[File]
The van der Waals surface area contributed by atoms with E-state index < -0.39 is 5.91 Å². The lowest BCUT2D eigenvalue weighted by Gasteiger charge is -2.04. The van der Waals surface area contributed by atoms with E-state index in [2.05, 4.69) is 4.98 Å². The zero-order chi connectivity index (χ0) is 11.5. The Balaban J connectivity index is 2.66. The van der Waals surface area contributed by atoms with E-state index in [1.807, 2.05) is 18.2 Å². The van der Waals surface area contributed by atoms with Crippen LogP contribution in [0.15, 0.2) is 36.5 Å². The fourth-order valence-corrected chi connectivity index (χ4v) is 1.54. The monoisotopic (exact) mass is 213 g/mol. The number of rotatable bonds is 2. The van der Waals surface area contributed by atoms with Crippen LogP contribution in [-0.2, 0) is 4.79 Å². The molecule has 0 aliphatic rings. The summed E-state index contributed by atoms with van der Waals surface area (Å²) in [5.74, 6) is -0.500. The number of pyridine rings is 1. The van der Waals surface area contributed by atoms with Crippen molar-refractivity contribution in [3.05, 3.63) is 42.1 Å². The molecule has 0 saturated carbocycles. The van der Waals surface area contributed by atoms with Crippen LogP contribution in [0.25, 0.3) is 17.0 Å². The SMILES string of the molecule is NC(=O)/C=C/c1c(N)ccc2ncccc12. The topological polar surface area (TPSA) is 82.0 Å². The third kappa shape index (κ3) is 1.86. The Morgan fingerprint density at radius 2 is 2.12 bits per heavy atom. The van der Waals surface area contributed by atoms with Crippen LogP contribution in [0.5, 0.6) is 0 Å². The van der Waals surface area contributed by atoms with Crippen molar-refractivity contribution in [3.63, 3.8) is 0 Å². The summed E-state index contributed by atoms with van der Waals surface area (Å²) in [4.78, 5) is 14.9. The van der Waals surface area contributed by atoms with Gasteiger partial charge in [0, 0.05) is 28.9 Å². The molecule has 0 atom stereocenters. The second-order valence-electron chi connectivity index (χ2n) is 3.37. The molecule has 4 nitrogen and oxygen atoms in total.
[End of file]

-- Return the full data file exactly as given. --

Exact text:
The van der Waals surface area contributed by atoms with E-state index < -0.39 is 5.91 Å². The lowest BCUT2D eigenvalue weighted by Gasteiger charge is -2.04. The van der Waals surface area contributed by atoms with E-state index in [2.05, 4.69) is 4.98 Å². The zero-order chi connectivity index (χ0) is 11.5. The Balaban J connectivity index is 2.66. The van der Waals surface area contributed by atoms with E-state index in [1.807, 2.05) is 18.2 Å². The van der Waals surface area contributed by atoms with Crippen LogP contribution in [0.15, 0.2) is 36.5 Å². The fourth-order valence-corrected chi connectivity index (χ4v) is 1.54. The monoisotopic (exact) mass is 213 g/mol. The number of rotatable bonds is 2. The van der Waals surface area contributed by atoms with Crippen LogP contribution in [-0.2, 0) is 4.79 Å². The molecule has 0 aliphatic rings. The summed E-state index contributed by atoms with van der Waals surface area (Å²) in [5.74, 6) is -0.500. The number of pyridine rings is 1. The van der Waals surface area contributed by atoms with Crippen molar-refractivity contribution in [3.05, 3.63) is 42.1 Å². The molecule has 0 saturated carbocycles. The van der Waals surface area contributed by atoms with Crippen LogP contribution in [0.25, 0.3) is 17.0 Å². The SMILES string of the molecule is NC(=O)/C=C/c1c(N)ccc2ncccc12. The topological polar surface area (TPSA) is 82.0 Å². The third kappa shape index (κ3) is 1.86. The Morgan fingerprint density at radius 2 is 2.12 bits per heavy atom. The van der Waals surface area contributed by atoms with Crippen LogP contribution in [0.5, 0.6) is 0 Å². The van der Waals surface area contributed by atoms with Crippen molar-refractivity contribution in [3.63, 3.8) is 0 Å². The summed E-state index contributed by atoms with van der Waals surface area (Å²) in [4.78, 5) is 14.9. The van der Waals surface area contributed by atoms with Gasteiger partial charge in [0, 0.05) is 28.9 Å². The molecule has 0 atom stereocenters. The second-order valence-electron chi connectivity index (χ2n) is 3.37. The molecule has 4 nitrogen and oxygen atoms in total.